Monday, February 9, 2009

On Life, Death, Prayer, and Lent

I have been having some very deep thoughts about prayer, life, death, and relationships lately. This post is one attempt for me to straighten out some of them in the context of Lent, which is coming soon.

Lent is a time of preparation, purification, penance, and a growth in our attempts to grasp for grace. Every Lent, for many years now, I have really challenged and pushed myself spiritually, physically, and mentally. One of the ways that I have pushed myself is to take on hard penances in an attempt to rightly order my priorities. Leading up to Lent 2009 has been somewhat different. While I still have the desire to push myself, it is in a different direction than ever before. Please bear with me as I try and explain.

Recently, you may have heard that Michael Dubruiel died. He was the husband of Amy Welborn, whom I have had the pleasure of corresponding with several times. I never met Michael, but his death had a deep impact on me recently. I believe this is because of some similarities - we both like to write and speak about our faith, we both have small kids, and a few other similarities including the fact that he died while exercising (which I love to do). God can use the death of others to challenge us out of our complancency and I think think this is one of those instances. Michael's death has meaning for me. It helped me to once again see the value of living in the moment.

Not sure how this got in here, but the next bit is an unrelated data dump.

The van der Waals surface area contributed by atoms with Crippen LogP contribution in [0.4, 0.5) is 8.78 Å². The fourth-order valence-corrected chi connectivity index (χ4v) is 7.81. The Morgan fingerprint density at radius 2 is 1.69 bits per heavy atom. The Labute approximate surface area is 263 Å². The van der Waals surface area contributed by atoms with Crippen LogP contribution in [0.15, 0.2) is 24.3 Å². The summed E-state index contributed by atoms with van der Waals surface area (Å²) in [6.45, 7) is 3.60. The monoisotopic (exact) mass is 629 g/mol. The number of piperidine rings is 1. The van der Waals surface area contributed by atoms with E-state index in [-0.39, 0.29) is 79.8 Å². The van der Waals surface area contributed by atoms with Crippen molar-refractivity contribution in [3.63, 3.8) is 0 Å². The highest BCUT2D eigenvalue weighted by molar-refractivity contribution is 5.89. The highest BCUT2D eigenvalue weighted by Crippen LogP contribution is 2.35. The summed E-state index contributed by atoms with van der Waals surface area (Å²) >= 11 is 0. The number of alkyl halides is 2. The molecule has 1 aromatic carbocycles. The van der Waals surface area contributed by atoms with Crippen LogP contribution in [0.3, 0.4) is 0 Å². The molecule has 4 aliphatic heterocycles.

I recently found myself constantly looking forward to the next big thing. It could have been an event here at St. Mary's, traveling to visit family, or a speaking gig I had. Regardless, I found myself just "passing time" and not being in the moment. We all do this from time to time, but this meant that I was not finding value in the work, time, people and duties that I had each day. I wasn't living my life with the intent of finding God in ordinary things, I was looking only to find God in the big ones. To be quite honest, God doesn't want us living life in this manner.

After talking this out with a good friend (and later other people including my wife) I started to pray about it and had another connection with my prayer. I noticed that I wasn't really entering into being present with God in prayer, but rather I was trying to conquer ground. For example, when doing my daily Bible reading, I found that I was trying to make sure I got a certain amount done, rather than spending time with God, regardless of how many pages I read. I also found myself not really entering into my daily rosary, but just finding myself busy with it. I also wasn't quiet, or more correctly, I wasn't "still".

I think that God is calling me to what I can best describe (and what keeps coming to mind in my prayer) as a "radical reorientation" of my life. How I describe this gets a bit sticky.

This is not in the sense that my vocation, profession, duties, etc. change.
Not a mid-life crisis.
Not an attempt to find myself.
Not trying to "do" too much for God.